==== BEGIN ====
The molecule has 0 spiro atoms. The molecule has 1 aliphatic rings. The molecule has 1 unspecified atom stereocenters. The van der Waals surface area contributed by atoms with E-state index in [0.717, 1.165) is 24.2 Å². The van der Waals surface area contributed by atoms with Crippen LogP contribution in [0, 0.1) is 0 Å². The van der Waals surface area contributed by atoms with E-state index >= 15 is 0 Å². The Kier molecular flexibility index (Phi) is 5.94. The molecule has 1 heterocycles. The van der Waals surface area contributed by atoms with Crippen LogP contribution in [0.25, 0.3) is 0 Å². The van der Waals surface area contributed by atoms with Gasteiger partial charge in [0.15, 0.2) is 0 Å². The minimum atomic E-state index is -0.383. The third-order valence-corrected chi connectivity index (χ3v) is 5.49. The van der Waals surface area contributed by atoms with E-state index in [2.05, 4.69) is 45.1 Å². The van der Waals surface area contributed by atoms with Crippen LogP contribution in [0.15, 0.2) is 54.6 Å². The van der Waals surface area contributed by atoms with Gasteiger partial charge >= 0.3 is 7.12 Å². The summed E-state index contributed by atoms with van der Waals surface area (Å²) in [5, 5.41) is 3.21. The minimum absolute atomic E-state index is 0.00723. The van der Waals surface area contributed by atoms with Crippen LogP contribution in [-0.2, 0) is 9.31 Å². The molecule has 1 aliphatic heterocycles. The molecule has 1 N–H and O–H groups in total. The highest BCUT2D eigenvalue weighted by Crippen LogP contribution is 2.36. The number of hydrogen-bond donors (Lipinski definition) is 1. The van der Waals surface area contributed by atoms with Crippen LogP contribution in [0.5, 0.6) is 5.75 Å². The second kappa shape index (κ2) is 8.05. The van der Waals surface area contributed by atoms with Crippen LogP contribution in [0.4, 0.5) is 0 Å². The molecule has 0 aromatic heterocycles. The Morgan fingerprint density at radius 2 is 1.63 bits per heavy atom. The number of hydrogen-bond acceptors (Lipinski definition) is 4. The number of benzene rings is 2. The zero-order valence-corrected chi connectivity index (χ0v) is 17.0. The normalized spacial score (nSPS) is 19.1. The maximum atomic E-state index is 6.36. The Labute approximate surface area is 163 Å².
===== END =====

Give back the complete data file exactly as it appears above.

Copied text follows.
The molecule has 0 spiro atoms. The molecule has 1 aliphatic rings. The molecule has 1 unspecified atom stereocenters. The van der Waals surface area contributed by atoms with E-state index in [0.717, 1.165) is 24.2 Å². The van der Waals surface area contributed by atoms with Crippen LogP contribution in [0, 0.1) is 0 Å². The van der Waals surface area contributed by atoms with E-state index >= 15 is 0 Å². The Kier molecular flexibility index (Phi) is 5.94. The molecule has 1 heterocycles. The van der Waals surface area contributed by atoms with Crippen LogP contribution in [0.25, 0.3) is 0 Å². The van der Waals surface area contributed by atoms with Gasteiger partial charge in [0.15, 0.2) is 0 Å². The minimum atomic E-state index is -0.383. The third-order valence-corrected chi connectivity index (χ3v) is 5.49. The van der Waals surface area contributed by atoms with E-state index in [2.05, 4.69) is 45.1 Å². The van der Waals surface area contributed by atoms with Crippen LogP contribution in [0.15, 0.2) is 54.6 Å². The van der Waals surface area contributed by atoms with Gasteiger partial charge >= 0.3 is 7.12 Å². The summed E-state index contributed by atoms with van der Waals surface area (Å²) in [5, 5.41) is 3.21. The minimum absolute atomic E-state index is 0.00723. The van der Waals surface area contributed by atoms with Crippen LogP contribution in [-0.2, 0) is 9.31 Å². The molecule has 1 aliphatic heterocycles. The molecule has 1 N–H and O–H groups in total. The highest BCUT2D eigenvalue weighted by Crippen LogP contribution is 2.36. The number of hydrogen-bond donors (Lipinski definition) is 1. The van der Waals surface area contributed by atoms with Crippen LogP contribution in [0.5, 0.6) is 5.75 Å². The second kappa shape index (κ2) is 8.05. The van der Waals surface area contributed by atoms with Crippen LogP contribution in [0.4, 0.5) is 0 Å². The molecule has 0 aromatic heterocycles. The Morgan fingerprint density at radius 2 is 1.63 bits per heavy atom. The number of hydrogen-bond acceptors (Lipinski definition) is 4. The number of benzene rings is 2. The zero-order valence-corrected chi connectivity index (χ0v) is 17.0. The normalized spacial score (nSPS) is 19.1. The maximum atomic E-state index is 6.36. The Labute approximate surface area is 163 Å².